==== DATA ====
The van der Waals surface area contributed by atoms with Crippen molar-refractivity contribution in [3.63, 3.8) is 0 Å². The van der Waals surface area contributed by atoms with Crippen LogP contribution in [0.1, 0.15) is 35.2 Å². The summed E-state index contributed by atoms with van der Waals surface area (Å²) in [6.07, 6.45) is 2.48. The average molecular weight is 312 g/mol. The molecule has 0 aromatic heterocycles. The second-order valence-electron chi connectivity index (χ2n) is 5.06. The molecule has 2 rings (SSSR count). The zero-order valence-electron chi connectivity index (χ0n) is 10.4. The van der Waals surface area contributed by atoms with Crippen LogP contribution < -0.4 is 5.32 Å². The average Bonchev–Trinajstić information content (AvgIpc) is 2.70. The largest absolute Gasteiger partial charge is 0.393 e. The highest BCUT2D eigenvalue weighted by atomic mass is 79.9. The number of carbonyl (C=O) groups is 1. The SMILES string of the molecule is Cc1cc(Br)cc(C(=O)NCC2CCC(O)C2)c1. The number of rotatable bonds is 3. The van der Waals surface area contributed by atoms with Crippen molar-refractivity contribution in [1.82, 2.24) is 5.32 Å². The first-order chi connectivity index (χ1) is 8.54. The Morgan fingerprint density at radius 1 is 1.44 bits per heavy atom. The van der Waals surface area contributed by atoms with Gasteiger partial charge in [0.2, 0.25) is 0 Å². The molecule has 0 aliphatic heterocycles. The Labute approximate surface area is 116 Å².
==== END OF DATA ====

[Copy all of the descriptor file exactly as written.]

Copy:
The van der Waals surface area contributed by atoms with Crippen molar-refractivity contribution in [3.63, 3.8) is 0 Å². The van der Waals surface area contributed by atoms with Crippen LogP contribution in [0.1, 0.15) is 35.2 Å². The summed E-state index contributed by atoms with van der Waals surface area (Å²) in [6.07, 6.45) is 2.48. The average molecular weight is 312 g/mol. The molecule has 0 aromatic heterocycles. The second-order valence-electron chi connectivity index (χ2n) is 5.06. The molecule has 2 rings (SSSR count). The zero-order valence-electron chi connectivity index (χ0n) is 10.4. The van der Waals surface area contributed by atoms with Crippen LogP contribution < -0.4 is 5.32 Å². The average Bonchev–Trinajstić information content (AvgIpc) is 2.70. The largest absolute Gasteiger partial charge is 0.393 e. The highest BCUT2D eigenvalue weighted by atomic mass is 79.9. The number of carbonyl (C=O) groups is 1. The SMILES string of the molecule is Cc1cc(Br)cc(C(=O)NCC2CCC(O)C2)c1. The number of rotatable bonds is 3. The van der Waals surface area contributed by atoms with Crippen molar-refractivity contribution in [1.82, 2.24) is 5.32 Å². The first-order chi connectivity index (χ1) is 8.54. The Morgan fingerprint density at radius 1 is 1.44 bits per heavy atom. The van der Waals surface area contributed by atoms with Gasteiger partial charge in [0.2, 0.25) is 0 Å². The molecule has 0 aliphatic heterocycles. The Labute approximate surface area is 116 Å².